Christopher Eccleston's casting as the Doctor, for one, was a mistake. If you want a guy to play some wrist-slitter out of a Thomas Hardy novel or something cheery about Scousers on the Dole, send for Chris. Otherwise, you need to start thinking Grant - Richard E would be a glorious choice, while a left-field but potentially marvellous casting would be Hugh Grant. Not the stumbling Hugh Grant of Four Weddings, of course, but the bit of a boyo Hugh Grant of Bridget Jones' Diary. Eccleston's casting was part of a political subtext in the new Doctor Who, that was to be a defiant clenched fist against Received Pronunciation and Class Bias and that sort of thing. Which is all fascinating, interesting and worthy of debate but it's no damned use to Gwladys in Peterson's basement, or the innocent and peace-loving planet of Xantantin, about to be terraformed the Daleks, is it?

Because the Muse Calliope is nothing if not capricious in her favours, the new Doctor Who team may have discovered a pearl greater than all their tribe in David Tennant, who made such a bravura debut tonight. The man has huge potential to be a Doctor for the ages, but before he can the creative team in Doctor Who have to decide to whom they're pitching, and tighten up the slack a little.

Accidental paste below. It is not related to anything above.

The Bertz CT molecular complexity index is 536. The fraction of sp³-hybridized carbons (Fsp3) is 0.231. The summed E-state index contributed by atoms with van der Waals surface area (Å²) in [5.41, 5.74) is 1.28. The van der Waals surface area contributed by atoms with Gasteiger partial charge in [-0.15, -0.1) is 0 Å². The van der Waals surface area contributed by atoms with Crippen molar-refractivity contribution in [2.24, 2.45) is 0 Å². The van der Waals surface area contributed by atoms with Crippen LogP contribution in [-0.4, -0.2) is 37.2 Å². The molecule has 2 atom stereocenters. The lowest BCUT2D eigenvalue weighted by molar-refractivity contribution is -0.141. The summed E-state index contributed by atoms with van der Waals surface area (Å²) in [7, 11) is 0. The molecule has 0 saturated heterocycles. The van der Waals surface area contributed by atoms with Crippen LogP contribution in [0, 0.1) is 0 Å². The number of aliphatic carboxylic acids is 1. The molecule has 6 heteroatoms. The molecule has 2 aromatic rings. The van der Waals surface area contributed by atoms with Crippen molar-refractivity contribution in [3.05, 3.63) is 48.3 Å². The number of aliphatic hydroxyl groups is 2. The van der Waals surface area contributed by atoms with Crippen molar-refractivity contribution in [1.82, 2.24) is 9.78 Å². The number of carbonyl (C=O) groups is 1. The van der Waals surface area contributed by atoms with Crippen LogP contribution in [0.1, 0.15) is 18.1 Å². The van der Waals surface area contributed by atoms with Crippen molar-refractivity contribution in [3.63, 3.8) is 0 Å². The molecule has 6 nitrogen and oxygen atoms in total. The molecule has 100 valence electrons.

As is, the Doctor Who writers are inclined to pitch to two distinct and separate groups - children, and the sort of pale and sallow young men that argue about the canonicity of various elements of Doctor Who on the Wikipedia entry. Miserably, this results in jarring changes of tone, as different bones are thrown to the different constituencies. The writers need to realise that you can only serve one master, and cut that cute stuff about the flatulent aliens. Children just aren't grateful and, as Russell T Davis himself said, Buffy has changed everything when it comes to fantasy TV writing. In fact, Davis and his team may have made their biggest mistake in not consulting longtime Doctor Who fan and friend of An Spailpín Fánach Brian, who remarked to An Spailpín that the correct televisual model for a 21st century Doctor Who would be The X Files, thus furthering its ties with another progenitor from BBC past, Professor Quatermass. But maybe Russell T. Davis was too busy trying to sneak in that bit in the final episode of the first series where the Doctor kisses Captain Jack on the lips to bother about consistency of tone. We all have our little agendas, don't we, Russell? Besides, Brian wouldn't be about to come on board as a consultant without a big spond upfront. Lucre comes before Art with that man.

An Spailpín Fánach will continue to watch the new Doctor Who, although the uneven tone, Mrs Tyler and Mickey and the rest of those missed opportunities will be as vinegar and wormwood to him. And in case any of those Wiki-writers arguing canonicity are feeling a little hurt that I had a cut at them, I'm a guy that spent a hour on Christmas Day writing 1300 words on Doctor Who. I'd say An Spailpín could be a bit sallow in the gills himself.


Friday, December 23, 2005